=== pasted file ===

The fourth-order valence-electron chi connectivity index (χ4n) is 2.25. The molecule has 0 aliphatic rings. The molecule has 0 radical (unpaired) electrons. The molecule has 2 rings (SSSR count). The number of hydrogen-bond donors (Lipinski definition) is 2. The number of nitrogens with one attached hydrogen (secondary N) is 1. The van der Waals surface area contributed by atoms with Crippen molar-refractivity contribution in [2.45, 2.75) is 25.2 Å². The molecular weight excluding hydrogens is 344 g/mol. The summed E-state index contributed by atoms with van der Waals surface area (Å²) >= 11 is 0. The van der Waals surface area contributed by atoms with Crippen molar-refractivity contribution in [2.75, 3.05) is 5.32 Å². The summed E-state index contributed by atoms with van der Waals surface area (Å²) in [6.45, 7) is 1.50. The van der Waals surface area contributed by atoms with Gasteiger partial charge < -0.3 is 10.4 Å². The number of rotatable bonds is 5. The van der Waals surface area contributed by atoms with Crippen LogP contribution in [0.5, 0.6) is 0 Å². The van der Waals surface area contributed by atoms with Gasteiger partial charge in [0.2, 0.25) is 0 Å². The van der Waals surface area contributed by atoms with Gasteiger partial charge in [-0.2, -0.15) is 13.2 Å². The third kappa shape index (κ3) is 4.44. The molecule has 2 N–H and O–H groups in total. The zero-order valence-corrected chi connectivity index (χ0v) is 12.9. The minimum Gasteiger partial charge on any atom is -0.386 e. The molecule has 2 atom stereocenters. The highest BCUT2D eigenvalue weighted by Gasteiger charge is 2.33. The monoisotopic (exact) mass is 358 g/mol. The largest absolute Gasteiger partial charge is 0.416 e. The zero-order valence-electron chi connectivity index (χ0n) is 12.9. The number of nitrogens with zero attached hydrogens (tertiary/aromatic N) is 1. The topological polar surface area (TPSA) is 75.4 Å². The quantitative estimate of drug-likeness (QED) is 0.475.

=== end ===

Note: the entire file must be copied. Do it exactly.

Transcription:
The fourth-order valence-electron chi connectivity index (χ4n) is 2.25. The molecule has 0 aliphatic rings. The molecule has 0 radical (unpaired) electrons. The molecule has 2 rings (SSSR count). The number of hydrogen-bond donors (Lipinski definition) is 2. The number of nitrogens with one attached hydrogen (secondary N) is 1. The van der Waals surface area contributed by atoms with Crippen molar-refractivity contribution in [2.45, 2.75) is 25.2 Å². The molecular weight excluding hydrogens is 344 g/mol. The summed E-state index contributed by atoms with van der Waals surface area (Å²) >= 11 is 0. The van der Waals surface area contributed by atoms with Crippen molar-refractivity contribution in [2.75, 3.05) is 5.32 Å². The summed E-state index contributed by atoms with van der Waals surface area (Å²) in [6.45, 7) is 1.50. The van der Waals surface area contributed by atoms with Gasteiger partial charge < -0.3 is 10.4 Å². The number of rotatable bonds is 5. The van der Waals surface area contributed by atoms with Crippen LogP contribution in [0.5, 0.6) is 0 Å². The van der Waals surface area contributed by atoms with Gasteiger partial charge in [0.2, 0.25) is 0 Å². The van der Waals surface area contributed by atoms with Gasteiger partial charge in [-0.2, -0.15) is 13.2 Å². The third kappa shape index (κ3) is 4.44. The molecule has 2 N–H and O–H groups in total. The zero-order valence-corrected chi connectivity index (χ0v) is 12.9. The minimum Gasteiger partial charge on any atom is -0.386 e. The molecule has 2 atom stereocenters. The highest BCUT2D eigenvalue weighted by Gasteiger charge is 2.33. The monoisotopic (exact) mass is 358 g/mol. The largest absolute Gasteiger partial charge is 0.416 e. The zero-order valence-electron chi connectivity index (χ0n) is 12.9. The number of nitrogens with zero attached hydrogens (tertiary/aromatic N) is 1. The topological polar surface area (TPSA) is 75.4 Å². The quantitative estimate of drug-likeness (QED) is 0.475.